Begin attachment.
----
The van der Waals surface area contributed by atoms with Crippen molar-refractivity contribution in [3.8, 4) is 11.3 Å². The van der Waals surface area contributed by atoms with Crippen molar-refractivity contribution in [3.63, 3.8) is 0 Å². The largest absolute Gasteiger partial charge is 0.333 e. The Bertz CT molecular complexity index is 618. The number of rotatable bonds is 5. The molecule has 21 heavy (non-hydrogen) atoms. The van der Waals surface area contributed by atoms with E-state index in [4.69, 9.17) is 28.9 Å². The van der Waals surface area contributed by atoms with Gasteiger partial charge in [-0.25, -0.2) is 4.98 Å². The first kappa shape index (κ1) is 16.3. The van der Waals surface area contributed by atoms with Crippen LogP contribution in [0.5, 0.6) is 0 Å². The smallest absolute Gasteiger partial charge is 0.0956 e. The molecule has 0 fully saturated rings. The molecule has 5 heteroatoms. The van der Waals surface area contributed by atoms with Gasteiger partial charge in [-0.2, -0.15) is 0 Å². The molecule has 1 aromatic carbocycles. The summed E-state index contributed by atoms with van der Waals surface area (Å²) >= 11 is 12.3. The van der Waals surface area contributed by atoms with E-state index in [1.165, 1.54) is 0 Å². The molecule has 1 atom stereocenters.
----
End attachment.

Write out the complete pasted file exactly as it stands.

The van der Waals surface area contributed by atoms with Crippen molar-refractivity contribution in [3.8, 4) is 11.3 Å². The van der Waals surface area contributed by atoms with Crippen molar-refractivity contribution in [3.63, 3.8) is 0 Å². The largest absolute Gasteiger partial charge is 0.333 e. The Bertz CT molecular complexity index is 618. The number of rotatable bonds is 5. The molecule has 21 heavy (non-hydrogen) atoms. The van der Waals surface area contributed by atoms with E-state index in [4.69, 9.17) is 28.9 Å². The van der Waals surface area contributed by atoms with Gasteiger partial charge in [-0.25, -0.2) is 4.98 Å². The first kappa shape index (κ1) is 16.3. The van der Waals surface area contributed by atoms with Crippen LogP contribution in [0.5, 0.6) is 0 Å². The smallest absolute Gasteiger partial charge is 0.0956 e. The molecule has 0 fully saturated rings. The molecule has 5 heteroatoms. The van der Waals surface area contributed by atoms with Gasteiger partial charge in [-0.2, -0.15) is 0 Å². The molecule has 1 aromatic carbocycles. The summed E-state index contributed by atoms with van der Waals surface area (Å²) >= 11 is 12.3. The van der Waals surface area contributed by atoms with E-state index in [1.165, 1.54) is 0 Å². The molecule has 1 atom stereocenters.